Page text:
The 215 steps that measure the 410-foot-long stairway are covered with more than 2,000 ceramic mosaics tiles from more than 60 countries. Of these, Selarón says that 25 U.S. cities are represented, including Atlanta, Philly, DC and Chicago. He points at a tile showing the Chicago skyline and explains that it, like many of his tiles, was a gift from a visitor. The exceptional images portrayed on the tiles make for a unique total vision. Some tiles represent a country's traditional symbols, religious icons and famous scripts; while others symbolize images and rectification of well-known paintings. However, there is one recurring theme found in Selarón’s work: that of pregnant black women – these are seen in more than 300 of his tiles.

The recurring theme that all are hand painted by Selarón is, different from his other colorful tiles, painted in black and yellow illustrating a dark and gloomy story. The pregnant women, painted in caricature, appear to belong to the underprivileged and socially excluded individuals living in the favelas of Rio. BBC’s recently reported that a 2010 census report made by the Brazilian Institute of Geography and Statistics (IBGE) showed that non-White Brazilians are now the majority of Brazil’s population; yet, these are primarily the ones living in extreme conditions of poverty. Analyzing some segments correlated to this issue, it is fair to say that racial discrimination and economic disadvantages have haltered the evolvement for this group. Women and children are the ones at most risk of marginalization seeing that issues of education, unemployment, health, various forms of violence and unwanted pregnancies are the major problems. The conditions perpetuate an ongoing cycle of poverty. To address some of the issues related to this, the government invented in 2006 the anti-poverty scheme Bolsa Familia, which is a social welfare program that provides financial aid to poor Brazilian families who have children.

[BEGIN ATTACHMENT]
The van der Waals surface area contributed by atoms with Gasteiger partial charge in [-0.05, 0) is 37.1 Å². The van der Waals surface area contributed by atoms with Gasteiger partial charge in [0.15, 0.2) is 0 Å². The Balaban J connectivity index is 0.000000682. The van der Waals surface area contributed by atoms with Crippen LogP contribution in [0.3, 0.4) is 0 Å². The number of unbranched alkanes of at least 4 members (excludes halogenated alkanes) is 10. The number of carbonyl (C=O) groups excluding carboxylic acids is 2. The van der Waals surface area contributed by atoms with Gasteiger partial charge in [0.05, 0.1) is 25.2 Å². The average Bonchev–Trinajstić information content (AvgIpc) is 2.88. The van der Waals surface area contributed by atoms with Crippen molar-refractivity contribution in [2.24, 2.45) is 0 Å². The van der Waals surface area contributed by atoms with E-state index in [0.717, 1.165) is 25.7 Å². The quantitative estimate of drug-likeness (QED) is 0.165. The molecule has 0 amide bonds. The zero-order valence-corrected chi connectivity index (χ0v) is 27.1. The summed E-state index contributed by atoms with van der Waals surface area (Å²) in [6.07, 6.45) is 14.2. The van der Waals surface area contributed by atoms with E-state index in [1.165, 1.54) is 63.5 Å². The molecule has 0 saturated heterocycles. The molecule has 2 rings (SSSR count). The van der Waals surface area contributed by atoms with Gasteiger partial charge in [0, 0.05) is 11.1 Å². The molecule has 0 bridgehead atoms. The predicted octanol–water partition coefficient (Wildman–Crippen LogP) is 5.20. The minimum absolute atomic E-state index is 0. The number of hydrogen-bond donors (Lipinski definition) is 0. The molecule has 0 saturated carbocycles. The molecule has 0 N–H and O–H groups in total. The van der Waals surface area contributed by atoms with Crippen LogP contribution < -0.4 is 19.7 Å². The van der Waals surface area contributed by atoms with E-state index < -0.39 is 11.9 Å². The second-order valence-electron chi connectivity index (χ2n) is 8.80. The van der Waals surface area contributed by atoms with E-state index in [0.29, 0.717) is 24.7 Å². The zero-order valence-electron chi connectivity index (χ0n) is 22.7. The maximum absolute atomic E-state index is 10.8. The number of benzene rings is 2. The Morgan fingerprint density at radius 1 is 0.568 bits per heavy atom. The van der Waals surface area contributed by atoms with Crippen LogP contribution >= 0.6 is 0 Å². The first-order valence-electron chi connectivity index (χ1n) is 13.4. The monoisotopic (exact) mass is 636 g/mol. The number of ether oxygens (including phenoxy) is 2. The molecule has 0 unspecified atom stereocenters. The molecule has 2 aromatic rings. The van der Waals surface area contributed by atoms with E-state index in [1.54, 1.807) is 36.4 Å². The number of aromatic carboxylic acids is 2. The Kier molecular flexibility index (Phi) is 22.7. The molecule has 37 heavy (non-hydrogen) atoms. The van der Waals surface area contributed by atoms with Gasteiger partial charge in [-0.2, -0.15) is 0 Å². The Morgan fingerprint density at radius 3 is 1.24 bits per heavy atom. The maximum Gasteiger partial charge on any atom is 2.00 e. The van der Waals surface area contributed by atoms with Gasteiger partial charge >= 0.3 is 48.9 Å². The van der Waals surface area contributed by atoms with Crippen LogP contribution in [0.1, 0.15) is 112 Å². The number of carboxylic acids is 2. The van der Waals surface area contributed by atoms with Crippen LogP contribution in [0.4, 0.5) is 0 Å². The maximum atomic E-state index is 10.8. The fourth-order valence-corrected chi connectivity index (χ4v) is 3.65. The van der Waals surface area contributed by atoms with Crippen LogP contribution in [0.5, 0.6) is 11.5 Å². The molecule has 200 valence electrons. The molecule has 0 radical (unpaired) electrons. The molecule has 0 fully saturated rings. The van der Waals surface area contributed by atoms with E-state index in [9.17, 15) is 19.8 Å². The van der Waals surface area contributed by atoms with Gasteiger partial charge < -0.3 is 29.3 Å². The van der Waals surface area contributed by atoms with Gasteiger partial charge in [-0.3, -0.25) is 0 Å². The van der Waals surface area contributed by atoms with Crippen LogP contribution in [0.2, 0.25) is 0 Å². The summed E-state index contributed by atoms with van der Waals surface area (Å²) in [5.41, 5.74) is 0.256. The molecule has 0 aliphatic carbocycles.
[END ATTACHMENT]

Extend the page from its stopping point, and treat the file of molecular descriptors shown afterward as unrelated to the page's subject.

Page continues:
Whether Selarón’s tiles of black, pregnant women is to address the social issue, or if they depict women with whom he may has had a past can be speculated. He claims that the theme is tied to a personal story that he does not wish to discuss. Regardless reason, the provocative images spark debates among visitors. Some find the tiles to be offensive while others find them intriguing. Nevertheless, the mystery has transformed into one of the artist’s bestselling items.